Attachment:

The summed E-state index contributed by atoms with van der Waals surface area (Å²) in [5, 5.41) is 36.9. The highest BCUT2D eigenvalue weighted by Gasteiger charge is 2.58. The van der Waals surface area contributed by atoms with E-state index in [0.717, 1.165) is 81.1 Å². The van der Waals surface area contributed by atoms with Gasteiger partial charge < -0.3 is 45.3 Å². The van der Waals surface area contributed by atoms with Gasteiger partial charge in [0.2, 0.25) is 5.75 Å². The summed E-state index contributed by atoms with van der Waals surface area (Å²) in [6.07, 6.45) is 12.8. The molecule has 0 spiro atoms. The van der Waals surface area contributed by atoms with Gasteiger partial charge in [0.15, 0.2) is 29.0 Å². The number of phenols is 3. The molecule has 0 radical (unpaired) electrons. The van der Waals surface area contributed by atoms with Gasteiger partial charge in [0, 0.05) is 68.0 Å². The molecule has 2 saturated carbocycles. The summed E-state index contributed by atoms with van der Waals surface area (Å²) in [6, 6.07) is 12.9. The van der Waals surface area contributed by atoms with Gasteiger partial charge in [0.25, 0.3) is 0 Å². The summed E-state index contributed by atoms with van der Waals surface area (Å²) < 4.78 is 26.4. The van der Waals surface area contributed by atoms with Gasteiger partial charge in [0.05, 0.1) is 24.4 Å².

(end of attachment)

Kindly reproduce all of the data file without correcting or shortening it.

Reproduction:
The summed E-state index contributed by atoms with van der Waals surface area (Å²) in [5, 5.41) is 36.9. The highest BCUT2D eigenvalue weighted by Gasteiger charge is 2.58. The van der Waals surface area contributed by atoms with E-state index in [0.717, 1.165) is 81.1 Å². The van der Waals surface area contributed by atoms with Gasteiger partial charge < -0.3 is 45.3 Å². The van der Waals surface area contributed by atoms with Gasteiger partial charge in [0.2, 0.25) is 5.75 Å². The summed E-state index contributed by atoms with van der Waals surface area (Å²) in [6.07, 6.45) is 12.8. The molecule has 0 spiro atoms. The van der Waals surface area contributed by atoms with Gasteiger partial charge in [0.15, 0.2) is 29.0 Å². The number of phenols is 3. The molecule has 0 radical (unpaired) electrons. The van der Waals surface area contributed by atoms with Gasteiger partial charge in [0, 0.05) is 68.0 Å². The molecule has 2 saturated carbocycles. The summed E-state index contributed by atoms with van der Waals surface area (Å²) in [6, 6.07) is 12.9. The van der Waals surface area contributed by atoms with Gasteiger partial charge in [0.25, 0.3) is 0 Å². The summed E-state index contributed by atoms with van der Waals surface area (Å²) < 4.78 is 26.4. The van der Waals surface area contributed by atoms with Gasteiger partial charge in [0.05, 0.1) is 24.4 Å².